If there is one thing I have never dared to try in Canada, it is baking.
Almost all my Canadian friends are such good bakers. I am not only referring to the fabulous pastries they make, but also the baked meat and fish dishes that are so tasty.
In the Philippines, ovens and ranges are very expensive. Plus the fact that a common household in our country utilizes a Liquid Petroleum Gas stove.
Although it is not environment-friendly and a fire hazard, it is the most economical source.
Baking ingredients are also quite pricey in the Philippines.
We prefer to purchase baked products from commercial bake shops and confectioneries.
Even my Filipino friends, here in Canada, have discovered the “wonders of baking”. Most of them have tried baking our popular pastries from back home.
I would like to introduce some of our best-loved pastries in my upcoming columns.
I am yet to attempt this feat so I decided to try a simple but delicious Filipino favorite snack, the “beef empanada”.
This is a type of beef turnover. It is a stuffed pastry or bread that is baked or fried.
It is believed that the empanada was introduced to us by the Spanish in the 17th century. The name “empanada” came from the Galician word “empanar” meaning “wrap or coat in bread”.
This pastry is very similar to an Italian “calzone” or a Cuban “picadillo” and the Canadian “perogy.” The empanada is a flaky “pastry pocket” with meat filling.
Besides beef, the Filipino empanada can be filled with pork or chicken, potatoes, onions and raisins wrapped in a sweet, wheat flour bread. It can be cooked either by baking or frying.
The empanadas made in the northern part of the Philippines, particularly in Ilocos Norte are quite different.
They use a dough that is thin and crisp as they use an orange coloured rice flour. The “annatto” seeds gives it the “orangey” hue.
Every year, the City of Batac in Ilocos Norte celebrates an “Empanada Festival” on the 23rd of June. It is the city's most famous product.
The festival features competitions in the preparation, cooking and eating besides the traditional street dances and programs.
As always, I found the recipe done by Vanjo Merano of “Panlasang Pinoy” (“A Filipino Taste”) to be the simplest yet most accurate online guide on how to prepare the empanada.
INGREDIENTS FOR FILLING:
1 lb. ground beef (85 per cent lean)
1/2 cup raisins
1/2 cup green peas
1 small yellow onion, minced
1/2 cup beef broth
1 teaspoon salt
1/2 teaspoon paprika
1/2 teaspoon ground black pepper
1 teaspoon granulated white sugar
2 tablespoons cooking oil
INGREDIENTS FOR DOUGH:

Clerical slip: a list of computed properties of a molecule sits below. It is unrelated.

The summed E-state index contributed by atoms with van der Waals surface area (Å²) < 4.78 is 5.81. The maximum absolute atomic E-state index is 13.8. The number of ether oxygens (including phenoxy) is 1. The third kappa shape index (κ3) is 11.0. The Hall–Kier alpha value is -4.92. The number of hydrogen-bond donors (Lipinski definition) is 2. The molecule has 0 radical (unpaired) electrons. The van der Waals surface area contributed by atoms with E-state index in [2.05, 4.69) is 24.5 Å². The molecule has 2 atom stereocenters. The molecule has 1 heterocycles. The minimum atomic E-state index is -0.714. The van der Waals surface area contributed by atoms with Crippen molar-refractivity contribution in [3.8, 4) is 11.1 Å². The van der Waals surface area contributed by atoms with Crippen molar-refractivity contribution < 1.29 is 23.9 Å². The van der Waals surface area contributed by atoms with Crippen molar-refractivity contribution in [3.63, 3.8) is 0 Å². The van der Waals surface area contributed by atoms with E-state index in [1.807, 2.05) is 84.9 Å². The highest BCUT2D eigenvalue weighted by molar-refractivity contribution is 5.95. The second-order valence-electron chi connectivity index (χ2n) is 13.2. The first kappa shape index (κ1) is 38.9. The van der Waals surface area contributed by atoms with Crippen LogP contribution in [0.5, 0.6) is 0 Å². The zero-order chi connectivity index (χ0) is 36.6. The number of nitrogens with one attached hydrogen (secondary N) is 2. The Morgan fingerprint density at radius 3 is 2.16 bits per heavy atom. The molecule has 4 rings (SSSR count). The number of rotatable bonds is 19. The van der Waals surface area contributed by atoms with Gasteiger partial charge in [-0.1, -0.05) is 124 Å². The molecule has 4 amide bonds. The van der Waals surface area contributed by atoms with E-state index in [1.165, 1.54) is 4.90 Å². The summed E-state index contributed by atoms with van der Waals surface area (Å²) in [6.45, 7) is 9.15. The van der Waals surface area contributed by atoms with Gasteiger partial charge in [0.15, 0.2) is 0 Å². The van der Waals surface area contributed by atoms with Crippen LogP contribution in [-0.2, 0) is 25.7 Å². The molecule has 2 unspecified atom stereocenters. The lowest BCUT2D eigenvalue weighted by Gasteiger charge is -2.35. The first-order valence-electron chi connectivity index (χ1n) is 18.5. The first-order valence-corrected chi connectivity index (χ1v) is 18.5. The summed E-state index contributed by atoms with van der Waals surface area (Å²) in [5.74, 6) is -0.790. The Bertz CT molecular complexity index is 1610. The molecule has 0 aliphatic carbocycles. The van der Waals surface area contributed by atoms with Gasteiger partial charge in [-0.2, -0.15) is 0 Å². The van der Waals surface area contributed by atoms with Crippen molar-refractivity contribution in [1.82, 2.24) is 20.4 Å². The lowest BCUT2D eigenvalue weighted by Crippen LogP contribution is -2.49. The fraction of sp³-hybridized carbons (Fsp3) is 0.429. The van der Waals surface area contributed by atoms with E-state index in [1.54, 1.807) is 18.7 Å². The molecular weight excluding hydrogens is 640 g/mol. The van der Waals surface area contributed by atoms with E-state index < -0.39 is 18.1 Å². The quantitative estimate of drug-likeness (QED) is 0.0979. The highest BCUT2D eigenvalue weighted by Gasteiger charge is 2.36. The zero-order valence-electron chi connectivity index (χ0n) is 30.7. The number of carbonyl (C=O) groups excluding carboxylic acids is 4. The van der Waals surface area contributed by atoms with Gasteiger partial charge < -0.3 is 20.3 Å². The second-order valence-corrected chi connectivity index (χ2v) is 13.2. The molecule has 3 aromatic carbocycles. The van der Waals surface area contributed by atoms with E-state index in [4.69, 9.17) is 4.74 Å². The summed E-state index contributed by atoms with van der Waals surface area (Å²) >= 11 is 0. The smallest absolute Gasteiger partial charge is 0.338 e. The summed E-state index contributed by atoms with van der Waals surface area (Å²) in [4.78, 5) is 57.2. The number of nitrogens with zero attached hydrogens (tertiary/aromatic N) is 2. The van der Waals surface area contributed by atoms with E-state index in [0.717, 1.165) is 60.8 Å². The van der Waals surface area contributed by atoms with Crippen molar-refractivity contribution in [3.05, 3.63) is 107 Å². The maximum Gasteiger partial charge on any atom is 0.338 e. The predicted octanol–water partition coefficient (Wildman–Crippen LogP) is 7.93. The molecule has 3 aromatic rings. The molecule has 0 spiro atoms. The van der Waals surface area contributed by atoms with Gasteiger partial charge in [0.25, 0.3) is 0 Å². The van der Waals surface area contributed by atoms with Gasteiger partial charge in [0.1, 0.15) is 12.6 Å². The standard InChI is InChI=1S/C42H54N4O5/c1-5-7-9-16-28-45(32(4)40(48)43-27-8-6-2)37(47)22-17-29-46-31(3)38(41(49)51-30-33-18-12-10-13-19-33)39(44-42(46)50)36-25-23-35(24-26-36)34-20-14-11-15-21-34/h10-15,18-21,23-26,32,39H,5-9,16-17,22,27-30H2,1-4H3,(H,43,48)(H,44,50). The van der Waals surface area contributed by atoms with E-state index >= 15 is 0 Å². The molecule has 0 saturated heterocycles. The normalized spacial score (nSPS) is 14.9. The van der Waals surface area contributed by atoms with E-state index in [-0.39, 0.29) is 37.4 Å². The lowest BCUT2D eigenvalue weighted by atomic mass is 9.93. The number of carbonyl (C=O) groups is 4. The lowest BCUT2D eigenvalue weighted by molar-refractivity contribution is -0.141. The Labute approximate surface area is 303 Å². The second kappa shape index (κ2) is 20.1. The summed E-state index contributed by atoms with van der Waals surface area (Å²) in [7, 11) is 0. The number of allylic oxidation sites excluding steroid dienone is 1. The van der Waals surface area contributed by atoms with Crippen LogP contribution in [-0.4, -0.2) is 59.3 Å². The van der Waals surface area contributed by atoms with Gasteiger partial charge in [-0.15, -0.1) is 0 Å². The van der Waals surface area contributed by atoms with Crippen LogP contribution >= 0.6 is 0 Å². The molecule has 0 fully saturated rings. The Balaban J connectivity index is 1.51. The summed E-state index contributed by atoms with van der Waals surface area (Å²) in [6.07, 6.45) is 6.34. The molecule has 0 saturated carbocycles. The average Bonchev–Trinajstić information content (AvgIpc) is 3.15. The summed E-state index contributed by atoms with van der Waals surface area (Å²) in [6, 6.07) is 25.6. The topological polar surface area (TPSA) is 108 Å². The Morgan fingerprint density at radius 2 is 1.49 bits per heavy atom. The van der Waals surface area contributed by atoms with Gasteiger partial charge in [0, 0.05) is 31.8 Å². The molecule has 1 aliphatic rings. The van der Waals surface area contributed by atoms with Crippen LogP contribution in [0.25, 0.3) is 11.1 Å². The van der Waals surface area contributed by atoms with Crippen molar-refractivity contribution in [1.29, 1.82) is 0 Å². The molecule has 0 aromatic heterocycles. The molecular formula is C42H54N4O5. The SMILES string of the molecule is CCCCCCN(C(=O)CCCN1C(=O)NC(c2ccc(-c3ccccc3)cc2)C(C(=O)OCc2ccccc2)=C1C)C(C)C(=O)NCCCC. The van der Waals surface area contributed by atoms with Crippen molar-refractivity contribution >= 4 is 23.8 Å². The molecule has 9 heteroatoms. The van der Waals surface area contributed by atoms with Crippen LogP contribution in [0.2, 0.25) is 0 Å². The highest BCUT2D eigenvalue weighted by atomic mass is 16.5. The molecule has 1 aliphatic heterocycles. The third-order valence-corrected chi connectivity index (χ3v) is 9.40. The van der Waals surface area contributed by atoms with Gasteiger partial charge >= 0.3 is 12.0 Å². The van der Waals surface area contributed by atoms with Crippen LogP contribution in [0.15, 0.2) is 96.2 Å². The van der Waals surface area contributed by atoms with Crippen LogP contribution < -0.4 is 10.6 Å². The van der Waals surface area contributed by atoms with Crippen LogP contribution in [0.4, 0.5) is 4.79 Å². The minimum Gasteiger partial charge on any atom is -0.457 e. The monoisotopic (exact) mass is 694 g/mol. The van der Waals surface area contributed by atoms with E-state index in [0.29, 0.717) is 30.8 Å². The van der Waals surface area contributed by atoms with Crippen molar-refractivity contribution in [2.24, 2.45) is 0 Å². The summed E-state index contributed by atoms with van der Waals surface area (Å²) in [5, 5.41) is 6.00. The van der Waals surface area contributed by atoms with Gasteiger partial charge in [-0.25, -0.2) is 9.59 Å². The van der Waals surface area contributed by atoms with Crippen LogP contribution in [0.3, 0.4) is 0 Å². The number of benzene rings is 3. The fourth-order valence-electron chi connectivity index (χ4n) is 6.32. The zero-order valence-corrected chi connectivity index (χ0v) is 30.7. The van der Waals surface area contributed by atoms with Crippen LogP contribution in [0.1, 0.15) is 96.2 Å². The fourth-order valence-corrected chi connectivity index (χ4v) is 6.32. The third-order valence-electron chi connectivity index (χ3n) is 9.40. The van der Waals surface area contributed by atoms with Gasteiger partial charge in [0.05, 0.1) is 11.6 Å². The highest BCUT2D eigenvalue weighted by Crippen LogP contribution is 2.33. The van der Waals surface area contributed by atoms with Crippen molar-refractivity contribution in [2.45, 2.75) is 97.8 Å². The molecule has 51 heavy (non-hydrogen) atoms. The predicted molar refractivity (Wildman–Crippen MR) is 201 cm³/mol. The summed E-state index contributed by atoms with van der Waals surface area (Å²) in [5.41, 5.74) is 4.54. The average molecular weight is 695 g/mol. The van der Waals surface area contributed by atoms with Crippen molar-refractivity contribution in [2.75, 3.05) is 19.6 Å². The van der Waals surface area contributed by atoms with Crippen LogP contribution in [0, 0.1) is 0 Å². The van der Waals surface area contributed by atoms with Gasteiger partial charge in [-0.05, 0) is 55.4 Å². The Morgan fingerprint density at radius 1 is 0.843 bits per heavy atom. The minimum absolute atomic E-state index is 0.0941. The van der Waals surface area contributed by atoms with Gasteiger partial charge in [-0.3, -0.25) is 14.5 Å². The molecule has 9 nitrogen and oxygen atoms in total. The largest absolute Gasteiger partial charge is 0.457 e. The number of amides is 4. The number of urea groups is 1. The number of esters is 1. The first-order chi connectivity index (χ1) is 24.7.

3 cups all-purpose flour
1 cup cold unsalted butter, cut into 8 parts
1/2 teaspoon baking powder
1/2 teaspoon salt
3 tablespoons granulated white sugar
6 tablespoons ice cold water
3 cups cooking oil (for frying)
Make the filling by heating 2 tablespoons of cooking oil in a pan.
Saute the onion and then add the ground black pepper.
Put-in the beef and then cook for 5 minutes.
Add the raisins, paprika, sugar, and salt. Stir and then pour-in the beef broth.
Cover and then simmer for 10 to 15 minutes.
Remove the cover and let the liquid evaporate.
Add the green peas. Stir and then cook for 2 minutes.
Turn-off the heat and set aside.
Prepare the dough by placing the salt, all-purpose flour, baking powder, and sugar in a mixing bowl. Use a wire whisk to mix the ingredients.
Put the butter pieces in the mixing bowl along with the cold water. Mix using a pastry blender. If you don’t have one, use 2 kitchen knives instead. You should mix like you are cutting the dough in several pieces.
Grab about 3 tablespoons of the mixture and then shape it into a ball.
Do this until all the dough is consumed.
Refrigerate the dough balls for about 20 to 25 minutes.
Flatten the dough ball by gently pressing the center with your hand against a clean flour-dusted flat surface. Use a rolling pin to spread the dough and make a flat circle about 4 to 5 inches in diameter.
Arrange about 4 to 5 tablespoons of filling in the middle of the dough.
Lock the edges by folding or by pressing the tip of a fork in both sides.
Meanwhile, heat about 2 to 3 cups of oil in a cooking pot. Deep fry the empanadas for about 3 to 5 minutes or until the color turns golden brown.
Remove from the cooking pot and then arrange in a plate lined with paper towels. Let the excess oil drip-off.